Learning From Lerner

Barnard College’s new Nexus student center aims to succeed where Columbia University’s Lerner Hall has failed. Both buildings aspire to serve their respective communities with designs that promote interaction among students, but they pursue their goals in radically different ways.

Lerner Hall architect Bernard Tschumi once argued, in his book Architecture and Disjunction, that “any relationship between a building and its users is one of violence.” Our student center takes on a similarly aggressive interpretation of campus life with a transparent facade that exhibits the students on the ramps inside as though they were in a fishbowl. Herbert Muschamp, the New York Times architecture critic at the time of the building’s opening, went so far as to compare the Lerner’s attitude towards its educational institution to that of the 1968 student uprisings.

Where Lerner’s facade showcases the importance of Columbia’s student community, the programming of its spaces inside does not. Lerner’s ramps aspired to be year-round equivalent to the vital gathering place of the Low Library steps, creating a place that the University’s press release claimed would “pulsate with student activity.” Unfortunately, the building ignored a major tenet of progressive community planning: mixed-use development. The library steps are a successful center of campus activity because they sit at the intersection of College Walk, the library, dorm buildings, classrooms, recreational fields, and the Lerner student center itself. Students are inevitably required to cross the steps on their way to most activities, and so the location attracts students for both socialization and study throughout the day. Most of Lerner, in comparison, is dedicated to a single type of usage: student events. This means that we only visit Lerner when we have free time, and its ramps are frequently vacant. The five-story arrangement also consumed large amounts of space that many student groups now wish they could have, while placing club offices away from public activity in a back catacomb of hallways.

Ten years later, Weiss/Manfredi architects intend to give Barnard a more successful campus center by synthesizing a variety of student uses. Like Lerner, the Nexus places dining facilities on its second floor, capitalizing on students’ magnetic attraction to food by luring them past first floor events before they can eat. But beyond spaces for student activity, the Nexus floor plans also include academic classrooms. In a clever move on the part of the Nexus planners and the Barnard/Columbia architecture department, a community of 24-hour activity will be created by placing notoriously insomnia-prone architecture students in a studio on the fourth floor. Above the studios and another floor of classrooms, a “green roof” will conserve energy and provide a setting for “environmental research and light outdoor recreation.”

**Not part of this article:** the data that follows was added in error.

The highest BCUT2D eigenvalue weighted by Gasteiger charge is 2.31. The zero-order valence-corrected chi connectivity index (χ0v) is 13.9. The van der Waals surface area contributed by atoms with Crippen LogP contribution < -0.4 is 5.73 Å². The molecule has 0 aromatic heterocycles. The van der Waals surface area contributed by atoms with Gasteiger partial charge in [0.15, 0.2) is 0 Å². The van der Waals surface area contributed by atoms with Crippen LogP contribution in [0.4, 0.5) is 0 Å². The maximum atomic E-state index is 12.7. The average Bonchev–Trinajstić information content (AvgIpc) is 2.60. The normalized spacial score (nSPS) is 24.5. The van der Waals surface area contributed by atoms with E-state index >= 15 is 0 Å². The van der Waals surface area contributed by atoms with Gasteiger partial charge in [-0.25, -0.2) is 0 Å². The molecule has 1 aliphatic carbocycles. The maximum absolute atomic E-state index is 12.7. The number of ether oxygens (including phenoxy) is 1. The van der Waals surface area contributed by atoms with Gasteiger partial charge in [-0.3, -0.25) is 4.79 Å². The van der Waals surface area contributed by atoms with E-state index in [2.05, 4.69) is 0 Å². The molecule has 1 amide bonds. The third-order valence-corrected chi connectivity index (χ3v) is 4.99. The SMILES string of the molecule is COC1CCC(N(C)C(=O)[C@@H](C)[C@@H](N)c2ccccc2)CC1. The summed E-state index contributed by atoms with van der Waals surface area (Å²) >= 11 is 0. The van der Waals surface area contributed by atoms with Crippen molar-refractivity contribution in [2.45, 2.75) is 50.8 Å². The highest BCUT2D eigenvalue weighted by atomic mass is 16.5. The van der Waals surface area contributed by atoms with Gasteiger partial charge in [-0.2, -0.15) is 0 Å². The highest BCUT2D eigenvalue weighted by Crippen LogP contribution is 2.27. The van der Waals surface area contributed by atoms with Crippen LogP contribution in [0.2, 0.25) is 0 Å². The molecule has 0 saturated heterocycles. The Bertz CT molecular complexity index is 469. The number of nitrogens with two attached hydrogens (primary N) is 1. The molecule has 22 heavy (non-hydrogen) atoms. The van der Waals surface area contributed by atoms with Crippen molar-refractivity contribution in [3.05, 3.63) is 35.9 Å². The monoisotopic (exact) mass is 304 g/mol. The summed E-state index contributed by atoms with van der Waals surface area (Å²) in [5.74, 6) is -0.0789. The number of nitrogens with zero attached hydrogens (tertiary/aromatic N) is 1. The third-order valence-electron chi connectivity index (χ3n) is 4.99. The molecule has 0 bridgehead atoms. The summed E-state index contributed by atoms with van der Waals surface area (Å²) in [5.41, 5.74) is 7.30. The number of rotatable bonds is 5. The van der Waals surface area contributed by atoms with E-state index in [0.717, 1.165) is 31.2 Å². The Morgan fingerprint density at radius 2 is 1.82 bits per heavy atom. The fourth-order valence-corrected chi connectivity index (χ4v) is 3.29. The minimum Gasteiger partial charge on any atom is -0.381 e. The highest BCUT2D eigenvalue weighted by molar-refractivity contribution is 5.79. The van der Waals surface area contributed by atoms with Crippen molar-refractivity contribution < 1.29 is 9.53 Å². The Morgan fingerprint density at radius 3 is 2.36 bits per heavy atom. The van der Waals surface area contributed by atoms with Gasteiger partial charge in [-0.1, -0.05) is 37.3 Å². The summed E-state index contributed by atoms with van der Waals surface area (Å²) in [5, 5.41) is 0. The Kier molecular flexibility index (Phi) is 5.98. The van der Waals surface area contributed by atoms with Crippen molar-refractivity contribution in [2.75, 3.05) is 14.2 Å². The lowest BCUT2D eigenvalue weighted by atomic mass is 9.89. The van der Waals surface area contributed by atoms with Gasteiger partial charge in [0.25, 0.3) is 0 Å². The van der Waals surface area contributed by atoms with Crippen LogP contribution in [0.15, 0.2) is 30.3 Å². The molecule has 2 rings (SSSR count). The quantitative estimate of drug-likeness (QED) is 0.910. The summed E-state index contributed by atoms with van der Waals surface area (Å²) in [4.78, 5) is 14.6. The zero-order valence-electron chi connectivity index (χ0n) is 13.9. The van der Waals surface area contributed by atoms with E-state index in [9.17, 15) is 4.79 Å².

An extended view corridor pierces the interior of the Nexus. According to an interview on the project Web site, architect Marion Weiss designed this feature to compel students to “look up from their coffee and become intrigued by their colleagues’ work in other parts of the building.” From what I observed during a hard hat tour of the Nexus construction site last semester, this concept was less noticeable in reality, but a final judgment of its effectiveness should wait until the building is completed. The tour also revealed that the Nexus’s student gathering places lack a certain monumental scale present in the “glass court” of Lerner’s ramps, but that deficit is partially accounted for by the smaller size of Barnard’s student body.

In another interview Michael Manfredi revealed that he designed the building’s circulation system to “open up to places that are informal and unprogrammed,” creating areas whose purposes are not defined by architects but rather by the students who use them. Ascending Lerner’s ramps evokes the opposite feeling; their narrow width and connected stairways produce awkward encounters whenever other people are met. A visitor ultimately feels as though they are being positioned like a chess piece, every movement precisely calculated by the architect’s design. The Nexus promises to create a more natural arrangement for interaction by integrating itself, at least symbolically, with the most spontaneous of environments: the streets of New York City. Where Lerner continues Columbia’s architectural tradition of turning a hard stone face to the city, the Nexus opens up views of its interior to Broadway, a move that will hopefully bring Barnard students and their surrounding community into greater awareness of each other.

Lerner, in comparison, does not even open up to its own campus—while its glass side wall is transparent, the front door area uses the same fortified stone treatment as the Broadway wall. The architect originally proposed a fully transparent entryway, but unfortunately the committee quelled his vision. Posters urging citizens to “Keep Columbia Beautiful With One Phone Call,” appeared arguing that Tschumi’s original proposal would be dangerously out of context with its historical surroundings. Instead of bringing their student community together with an open facade, the University chose to bring together its architectural styles and imposed the heavy stone entrance. The Nexus avoided these issues by considering its surroundings from the beginning. According to Weiss, the building features opaque glass that “is brick-colored, to make the building contextual without the heaviness of masonry.“ The result is a building that respects both context and progress. While the Nexus shares similar goals with Lerner, its stronger program and contextual approach means that it may actually be able to accomplish them.

The author is a Barnard College first-year. She is the secretary of the Architecture Society.

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